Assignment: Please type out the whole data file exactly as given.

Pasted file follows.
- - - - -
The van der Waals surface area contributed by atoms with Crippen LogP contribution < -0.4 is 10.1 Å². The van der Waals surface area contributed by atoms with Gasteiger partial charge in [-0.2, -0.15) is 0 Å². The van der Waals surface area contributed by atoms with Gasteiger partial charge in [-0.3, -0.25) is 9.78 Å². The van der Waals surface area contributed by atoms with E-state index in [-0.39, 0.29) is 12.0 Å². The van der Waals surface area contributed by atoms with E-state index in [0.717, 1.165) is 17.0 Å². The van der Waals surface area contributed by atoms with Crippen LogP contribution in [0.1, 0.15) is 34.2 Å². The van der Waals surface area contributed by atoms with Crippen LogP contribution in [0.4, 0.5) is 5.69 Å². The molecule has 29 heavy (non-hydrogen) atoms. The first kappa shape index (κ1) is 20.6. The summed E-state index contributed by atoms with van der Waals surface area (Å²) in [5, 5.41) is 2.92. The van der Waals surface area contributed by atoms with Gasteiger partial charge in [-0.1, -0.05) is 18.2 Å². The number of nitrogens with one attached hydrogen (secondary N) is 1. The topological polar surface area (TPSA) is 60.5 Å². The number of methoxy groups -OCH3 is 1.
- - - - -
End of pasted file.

The van der Waals surface area contributed by atoms with Crippen LogP contribution < -0.4 is 10.1 Å². The van der Waals surface area contributed by atoms with Gasteiger partial charge in [-0.2, -0.15) is 0 Å². The van der Waals surface area contributed by atoms with Gasteiger partial charge in [-0.3, -0.25) is 9.78 Å². The van der Waals surface area contributed by atoms with E-state index in [-0.39, 0.29) is 12.0 Å². The van der Waals surface area contributed by atoms with E-state index in [0.717, 1.165) is 17.0 Å². The van der Waals surface area contributed by atoms with Crippen LogP contribution in [0.1, 0.15) is 34.2 Å². The van der Waals surface area contributed by atoms with Crippen LogP contribution in [0.4, 0.5) is 5.69 Å². The molecule has 29 heavy (non-hydrogen) atoms. The first kappa shape index (κ1) is 20.6. The summed E-state index contributed by atoms with van der Waals surface area (Å²) in [5, 5.41) is 2.92. The van der Waals surface area contributed by atoms with Gasteiger partial charge in [-0.1, -0.05) is 18.2 Å². The number of nitrogens with one attached hydrogen (secondary N) is 1. The topological polar surface area (TPSA) is 60.5 Å². The number of methoxy groups -OCH3 is 1.